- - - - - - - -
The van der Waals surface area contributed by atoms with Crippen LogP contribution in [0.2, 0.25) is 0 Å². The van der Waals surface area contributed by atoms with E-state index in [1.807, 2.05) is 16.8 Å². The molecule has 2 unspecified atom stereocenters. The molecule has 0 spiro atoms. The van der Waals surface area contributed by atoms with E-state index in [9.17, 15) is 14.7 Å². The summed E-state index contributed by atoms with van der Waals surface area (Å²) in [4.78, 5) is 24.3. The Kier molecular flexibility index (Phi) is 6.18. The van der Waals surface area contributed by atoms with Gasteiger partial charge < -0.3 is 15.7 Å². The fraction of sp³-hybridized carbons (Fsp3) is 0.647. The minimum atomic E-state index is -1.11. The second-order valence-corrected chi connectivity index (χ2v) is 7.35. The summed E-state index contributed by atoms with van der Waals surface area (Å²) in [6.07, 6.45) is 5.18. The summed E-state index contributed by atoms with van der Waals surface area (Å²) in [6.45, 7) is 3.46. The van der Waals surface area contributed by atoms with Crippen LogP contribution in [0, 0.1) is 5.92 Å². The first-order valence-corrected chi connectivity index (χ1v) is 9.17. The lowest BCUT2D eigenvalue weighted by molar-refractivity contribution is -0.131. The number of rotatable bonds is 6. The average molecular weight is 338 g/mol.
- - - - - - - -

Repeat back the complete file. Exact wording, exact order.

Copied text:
The van der Waals surface area contributed by atoms with Crippen LogP contribution in [0.2, 0.25) is 0 Å². The van der Waals surface area contributed by atoms with E-state index in [1.807, 2.05) is 16.8 Å². The molecule has 2 unspecified atom stereocenters. The molecule has 0 spiro atoms. The van der Waals surface area contributed by atoms with E-state index in [9.17, 15) is 14.7 Å². The summed E-state index contributed by atoms with van der Waals surface area (Å²) in [4.78, 5) is 24.3. The Kier molecular flexibility index (Phi) is 6.18. The van der Waals surface area contributed by atoms with Gasteiger partial charge < -0.3 is 15.7 Å². The fraction of sp³-hybridized carbons (Fsp3) is 0.647. The minimum atomic E-state index is -1.11. The second-order valence-corrected chi connectivity index (χ2v) is 7.35. The summed E-state index contributed by atoms with van der Waals surface area (Å²) in [6.07, 6.45) is 5.18. The summed E-state index contributed by atoms with van der Waals surface area (Å²) in [6.45, 7) is 3.46. The van der Waals surface area contributed by atoms with Crippen LogP contribution in [0, 0.1) is 5.92 Å². The first-order valence-corrected chi connectivity index (χ1v) is 9.17. The lowest BCUT2D eigenvalue weighted by molar-refractivity contribution is -0.131. The number of rotatable bonds is 6. The average molecular weight is 338 g/mol.